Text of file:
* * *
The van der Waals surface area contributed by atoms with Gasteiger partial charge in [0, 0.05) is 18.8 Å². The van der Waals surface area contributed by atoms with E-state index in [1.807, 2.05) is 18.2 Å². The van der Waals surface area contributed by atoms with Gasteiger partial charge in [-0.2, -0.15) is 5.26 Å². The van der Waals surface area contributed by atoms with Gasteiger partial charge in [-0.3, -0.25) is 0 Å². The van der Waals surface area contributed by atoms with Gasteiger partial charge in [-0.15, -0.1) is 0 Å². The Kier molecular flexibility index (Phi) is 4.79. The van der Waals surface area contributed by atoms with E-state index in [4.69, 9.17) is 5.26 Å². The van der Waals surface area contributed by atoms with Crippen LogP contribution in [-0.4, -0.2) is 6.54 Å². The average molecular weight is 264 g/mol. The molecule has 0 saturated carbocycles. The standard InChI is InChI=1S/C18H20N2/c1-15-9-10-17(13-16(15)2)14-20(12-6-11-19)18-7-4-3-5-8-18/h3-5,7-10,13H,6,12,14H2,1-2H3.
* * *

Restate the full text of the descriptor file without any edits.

The van der Waals surface area contributed by atoms with Gasteiger partial charge in [0, 0.05) is 18.8 Å². The van der Waals surface area contributed by atoms with E-state index in [1.807, 2.05) is 18.2 Å². The van der Waals surface area contributed by atoms with Gasteiger partial charge in [-0.2, -0.15) is 5.26 Å². The van der Waals surface area contributed by atoms with Gasteiger partial charge in [-0.3, -0.25) is 0 Å². The van der Waals surface area contributed by atoms with Gasteiger partial charge in [-0.15, -0.1) is 0 Å². The Kier molecular flexibility index (Phi) is 4.79. The van der Waals surface area contributed by atoms with E-state index in [4.69, 9.17) is 5.26 Å². The van der Waals surface area contributed by atoms with Crippen LogP contribution in [-0.4, -0.2) is 6.54 Å². The average molecular weight is 264 g/mol. The molecule has 0 saturated carbocycles. The standard InChI is InChI=1S/C18H20N2/c1-15-9-10-17(13-16(15)2)14-20(12-6-11-19)18-7-4-3-5-8-18/h3-5,7-10,13H,6,12,14H2,1-2H3.